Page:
CIA’s Dark History of Surveillance on its Own People during the Cold War

The Mass Violation of the Civil Liberties of American Citizens

Jules

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Photo by Shahadat Rahman on Unsplash

A massive geopolitical conflict between two Supreme powers, the United States and the Soviet Union- the Cold War lasted for decades. It started at the end of World War II and lasted till 1991, finally ending with the collapse of the Soviet Union.

There were no attacks or bombings included; instead, it was a war of distinctive ideologies to exert power, influence, and control over the enemy. The War shaped foreign policies for the future of the United States and put the people in fear of a potential nuclear war led by communist infiltration.

Central Intelligence Agency — A Blessing in Disguise for the United States?

Photo by FLY:D on Unsplash

During the Cold War, the Central Intelligence Agency (CIA) was essential in gathering information and analyzing intelligence on foreign countries. The report was directly provided to the policymakers, which helped them better prepare for anything their enemies could come up with.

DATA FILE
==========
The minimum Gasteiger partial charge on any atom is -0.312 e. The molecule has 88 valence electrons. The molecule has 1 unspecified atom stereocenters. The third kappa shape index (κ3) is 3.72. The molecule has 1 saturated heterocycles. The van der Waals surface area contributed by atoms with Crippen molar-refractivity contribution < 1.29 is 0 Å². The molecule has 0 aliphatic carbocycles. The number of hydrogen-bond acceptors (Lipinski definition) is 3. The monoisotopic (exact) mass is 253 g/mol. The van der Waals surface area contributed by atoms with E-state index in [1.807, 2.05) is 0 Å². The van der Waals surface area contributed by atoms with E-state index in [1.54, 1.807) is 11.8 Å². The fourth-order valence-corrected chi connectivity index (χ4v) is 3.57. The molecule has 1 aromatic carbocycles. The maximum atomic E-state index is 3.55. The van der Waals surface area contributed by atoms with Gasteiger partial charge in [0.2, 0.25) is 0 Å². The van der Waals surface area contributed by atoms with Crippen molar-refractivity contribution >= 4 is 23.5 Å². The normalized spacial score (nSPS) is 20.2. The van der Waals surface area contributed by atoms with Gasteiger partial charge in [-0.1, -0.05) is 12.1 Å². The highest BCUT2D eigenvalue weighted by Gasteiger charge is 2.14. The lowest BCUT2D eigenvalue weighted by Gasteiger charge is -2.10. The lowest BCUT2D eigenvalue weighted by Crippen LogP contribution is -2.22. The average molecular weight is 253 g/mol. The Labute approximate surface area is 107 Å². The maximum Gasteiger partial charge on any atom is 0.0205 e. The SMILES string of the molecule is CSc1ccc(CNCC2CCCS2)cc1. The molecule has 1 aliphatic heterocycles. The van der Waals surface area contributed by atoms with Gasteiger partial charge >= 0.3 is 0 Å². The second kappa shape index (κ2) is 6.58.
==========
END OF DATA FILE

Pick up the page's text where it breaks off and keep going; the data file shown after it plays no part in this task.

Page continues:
CIA solely worked to back the interest of the United States government, mainly consisting of the spread of communism. This involved conducting espionage and sabotage operations that would undermine any threat from a foreign state or government.

Everything worked out well for the United States, but the CIA mostly played a controversial role during the Cold War.

Many international laws, principles of democracy, and human rights constitutions were violated; one of them being the surveillance activities of the CIA that led to the beginning of significant future reforms, such as balancing national security and the individual right to privacy and also led to more vigorous oversight of the actions by the intelligence company.

The Paranoia of Keeping Friends and Enemies Equally Close

United States policymakers and officials partook in most decisions during the Cold…

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Jules

Psychology Expert | MSc Social and Cultural Psychology